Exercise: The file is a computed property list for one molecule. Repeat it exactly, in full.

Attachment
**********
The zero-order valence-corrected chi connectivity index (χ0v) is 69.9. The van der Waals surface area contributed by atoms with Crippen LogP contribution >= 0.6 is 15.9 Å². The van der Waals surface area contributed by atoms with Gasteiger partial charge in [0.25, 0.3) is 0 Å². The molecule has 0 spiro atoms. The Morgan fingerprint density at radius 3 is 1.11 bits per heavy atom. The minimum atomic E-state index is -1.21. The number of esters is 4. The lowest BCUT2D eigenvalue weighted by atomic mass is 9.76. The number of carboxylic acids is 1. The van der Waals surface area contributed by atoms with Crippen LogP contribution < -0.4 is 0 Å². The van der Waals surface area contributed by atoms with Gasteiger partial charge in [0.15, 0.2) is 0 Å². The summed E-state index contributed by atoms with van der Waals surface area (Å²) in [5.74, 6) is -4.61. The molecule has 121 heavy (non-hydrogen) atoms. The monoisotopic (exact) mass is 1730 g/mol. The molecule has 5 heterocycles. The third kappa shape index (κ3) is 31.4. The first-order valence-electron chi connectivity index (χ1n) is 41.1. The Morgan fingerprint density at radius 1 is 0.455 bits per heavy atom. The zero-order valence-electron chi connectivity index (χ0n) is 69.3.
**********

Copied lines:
The zero-order valence-corrected chi connectivity index (χ0v) is 69.9. The van der Waals surface area contributed by atoms with Crippen LogP contribution >= 0.6 is 15.9 Å². The van der Waals surface area contributed by atoms with Gasteiger partial charge in [0.25, 0.3) is 0 Å². The molecule has 0 spiro atoms. The Morgan fingerprint density at radius 3 is 1.11 bits per heavy atom. The minimum atomic E-state index is -1.21. The number of esters is 4. The lowest BCUT2D eigenvalue weighted by atomic mass is 9.76. The number of carboxylic acids is 1. The van der Waals surface area contributed by atoms with Crippen LogP contribution < -0.4 is 0 Å². The van der Waals surface area contributed by atoms with Gasteiger partial charge in [0.15, 0.2) is 0 Å². The summed E-state index contributed by atoms with van der Waals surface area (Å²) in [5.74, 6) is -4.61. The molecule has 121 heavy (non-hydrogen) atoms. The monoisotopic (exact) mass is 1730 g/mol. The molecule has 5 heterocycles. The third kappa shape index (κ3) is 31.4. The first-order valence-electron chi connectivity index (χ1n) is 41.1. The Morgan fingerprint density at radius 1 is 0.455 bits per heavy atom. The zero-order valence-electron chi connectivity index (χ0n) is 69.3.